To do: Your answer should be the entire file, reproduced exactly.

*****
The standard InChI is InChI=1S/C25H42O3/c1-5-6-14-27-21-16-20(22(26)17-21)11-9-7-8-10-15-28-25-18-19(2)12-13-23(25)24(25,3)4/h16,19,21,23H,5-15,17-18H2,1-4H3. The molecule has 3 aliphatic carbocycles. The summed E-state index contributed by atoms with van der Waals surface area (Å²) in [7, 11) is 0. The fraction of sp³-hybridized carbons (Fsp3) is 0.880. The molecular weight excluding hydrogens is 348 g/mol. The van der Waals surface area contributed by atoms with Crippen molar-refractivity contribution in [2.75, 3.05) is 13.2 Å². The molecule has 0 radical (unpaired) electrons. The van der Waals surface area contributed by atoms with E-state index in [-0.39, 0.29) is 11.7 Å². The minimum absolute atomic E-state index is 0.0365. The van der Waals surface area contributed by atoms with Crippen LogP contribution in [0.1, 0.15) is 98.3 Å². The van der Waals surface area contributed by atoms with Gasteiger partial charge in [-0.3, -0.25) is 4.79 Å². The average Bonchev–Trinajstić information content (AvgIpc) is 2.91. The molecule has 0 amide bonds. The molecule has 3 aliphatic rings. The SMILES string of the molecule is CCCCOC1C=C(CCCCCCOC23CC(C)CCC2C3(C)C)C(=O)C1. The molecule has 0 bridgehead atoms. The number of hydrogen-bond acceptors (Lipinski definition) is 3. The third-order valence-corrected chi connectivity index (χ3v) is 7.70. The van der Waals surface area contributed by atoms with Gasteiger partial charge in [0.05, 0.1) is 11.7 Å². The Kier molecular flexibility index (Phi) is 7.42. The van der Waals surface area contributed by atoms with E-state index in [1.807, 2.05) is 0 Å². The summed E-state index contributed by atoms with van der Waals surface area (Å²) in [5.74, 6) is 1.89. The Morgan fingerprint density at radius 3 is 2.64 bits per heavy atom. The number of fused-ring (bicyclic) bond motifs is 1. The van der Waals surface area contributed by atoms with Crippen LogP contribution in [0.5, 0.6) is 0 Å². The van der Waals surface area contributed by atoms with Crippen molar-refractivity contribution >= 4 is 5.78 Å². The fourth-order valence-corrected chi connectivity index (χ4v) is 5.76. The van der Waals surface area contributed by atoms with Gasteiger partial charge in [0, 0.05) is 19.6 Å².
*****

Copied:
The standard InChI is InChI=1S/C25H42O3/c1-5-6-14-27-21-16-20(22(26)17-21)11-9-7-8-10-15-28-25-18-19(2)12-13-23(25)24(25,3)4/h16,19,21,23H,5-15,17-18H2,1-4H3. The molecule has 3 aliphatic carbocycles. The summed E-state index contributed by atoms with van der Waals surface area (Å²) in [7, 11) is 0. The fraction of sp³-hybridized carbons (Fsp3) is 0.880. The molecular weight excluding hydrogens is 348 g/mol. The van der Waals surface area contributed by atoms with Crippen molar-refractivity contribution in [2.75, 3.05) is 13.2 Å². The molecule has 0 radical (unpaired) electrons. The van der Waals surface area contributed by atoms with E-state index in [-0.39, 0.29) is 11.7 Å². The minimum absolute atomic E-state index is 0.0365. The van der Waals surface area contributed by atoms with Crippen LogP contribution in [0.1, 0.15) is 98.3 Å². The van der Waals surface area contributed by atoms with Gasteiger partial charge in [-0.3, -0.25) is 4.79 Å². The average Bonchev–Trinajstić information content (AvgIpc) is 2.91. The molecule has 0 amide bonds. The molecule has 3 aliphatic rings. The SMILES string of the molecule is CCCCOC1C=C(CCCCCCOC23CC(C)CCC2C3(C)C)C(=O)C1. The molecule has 0 bridgehead atoms. The number of hydrogen-bond acceptors (Lipinski definition) is 3. The third-order valence-corrected chi connectivity index (χ3v) is 7.70. The van der Waals surface area contributed by atoms with Gasteiger partial charge in [0.05, 0.1) is 11.7 Å². The Kier molecular flexibility index (Phi) is 7.42. The van der Waals surface area contributed by atoms with E-state index in [1.807, 2.05) is 0 Å². The summed E-state index contributed by atoms with van der Waals surface area (Å²) in [5.74, 6) is 1.89. The Morgan fingerprint density at radius 3 is 2.64 bits per heavy atom. The number of fused-ring (bicyclic) bond motifs is 1. The van der Waals surface area contributed by atoms with Crippen LogP contribution in [0.5, 0.6) is 0 Å². The van der Waals surface area contributed by atoms with Crippen molar-refractivity contribution >= 4 is 5.78 Å². The fourth-order valence-corrected chi connectivity index (χ4v) is 5.76. The van der Waals surface area contributed by atoms with Gasteiger partial charge in [0, 0.05) is 19.6 Å².